Awards
1 Oscar nomination (Sound Effects Editing)
1 MTV Movie Awards nominations (Best Fight for Edward Norton fighting himself)
1 BRIT Award nomination (Best Soundtrack — it lost to Notting Hill)

What the Critics Said
“Three factors elevate Fincher’s apocalyptic stew to something approaching art. First is Norton’s performance, as sneaky and shocking as that in his film debut Primal Fear. Second is Palahniuk’s story, which dances on a razor’s edge between life and death, expression and repression, ecstasy and agony. Third is Fincher’s dedication to making a film that looks and sound likes no other, one that powerfully illustrates what dementia looks like from inside and out.” — Carrie Rickey, Philadelphia Inquirer

Score: 79%

What the Public Say
“it’s hard to believe Fight Club is now 15 years old. As I was watching the film last night I found it hard to review because it is so ingrained in pop culture now it would be almost sacrilegious to say something bad about it. […] The first time I saw Fight Club I did not see the twist of [REDACTED] coming. I remember being surprised, but also very confused. I didn’t really understand how it worked then. On the second viewing it is easy to see a million clues pointing to this from the very beginning. Director David Fincher is very clever in how he orchestrates the film by giving you all these hints. He’s very good at walking that tight rope of not giving away too much. The twist is definitely one of the highlights of the film and why it is so memorable. It doesn’t feel cheap to me as some of these things normally do.” — Sherise, The Girl that Loved to Review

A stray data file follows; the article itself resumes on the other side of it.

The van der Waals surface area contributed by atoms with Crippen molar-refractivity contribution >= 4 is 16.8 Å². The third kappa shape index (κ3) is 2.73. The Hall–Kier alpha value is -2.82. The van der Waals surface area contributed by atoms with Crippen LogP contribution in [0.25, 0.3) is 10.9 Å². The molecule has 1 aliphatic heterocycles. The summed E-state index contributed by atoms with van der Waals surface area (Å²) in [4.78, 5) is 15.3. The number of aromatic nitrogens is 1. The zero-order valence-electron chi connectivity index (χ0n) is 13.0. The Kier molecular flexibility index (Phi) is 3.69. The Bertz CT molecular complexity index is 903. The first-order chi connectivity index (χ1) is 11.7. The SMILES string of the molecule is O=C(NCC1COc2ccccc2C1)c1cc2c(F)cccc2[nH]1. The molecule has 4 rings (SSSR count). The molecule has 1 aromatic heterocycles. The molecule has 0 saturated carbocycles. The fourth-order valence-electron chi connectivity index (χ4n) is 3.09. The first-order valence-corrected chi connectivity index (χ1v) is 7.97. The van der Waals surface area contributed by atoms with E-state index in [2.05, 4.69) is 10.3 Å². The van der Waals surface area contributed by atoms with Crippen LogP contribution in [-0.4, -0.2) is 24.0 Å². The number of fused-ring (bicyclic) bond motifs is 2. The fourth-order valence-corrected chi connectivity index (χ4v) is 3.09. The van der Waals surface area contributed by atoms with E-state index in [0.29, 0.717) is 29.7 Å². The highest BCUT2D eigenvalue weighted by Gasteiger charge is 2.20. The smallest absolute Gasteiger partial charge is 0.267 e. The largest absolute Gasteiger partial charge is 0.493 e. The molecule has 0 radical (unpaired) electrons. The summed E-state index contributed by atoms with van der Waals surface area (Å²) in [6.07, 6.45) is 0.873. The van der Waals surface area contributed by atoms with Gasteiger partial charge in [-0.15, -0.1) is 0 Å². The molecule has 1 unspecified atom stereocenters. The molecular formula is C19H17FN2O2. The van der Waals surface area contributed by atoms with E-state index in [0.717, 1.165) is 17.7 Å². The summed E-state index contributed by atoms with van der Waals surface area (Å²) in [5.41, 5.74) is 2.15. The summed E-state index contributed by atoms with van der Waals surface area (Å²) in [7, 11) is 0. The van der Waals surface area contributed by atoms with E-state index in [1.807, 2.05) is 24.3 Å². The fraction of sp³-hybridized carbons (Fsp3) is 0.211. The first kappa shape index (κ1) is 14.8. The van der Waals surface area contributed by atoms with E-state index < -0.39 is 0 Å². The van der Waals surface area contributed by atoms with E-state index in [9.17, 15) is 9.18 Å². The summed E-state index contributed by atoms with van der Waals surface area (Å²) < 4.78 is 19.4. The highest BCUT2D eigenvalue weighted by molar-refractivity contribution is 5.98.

Elsewhere on 100 Films
I reviewed Fight Club as part of a retrospective on Fincher’s films back in 2011, saying “Fincher’s films often look great, but Fight Club is surely the most visually inventive. A list of exciting spectacles could be endless […] To top it off, the ‘regular’ cinematography is grounded in Fincher’s trademark darkness, as if every shot was conceived as just black and he added only what light was necessary.”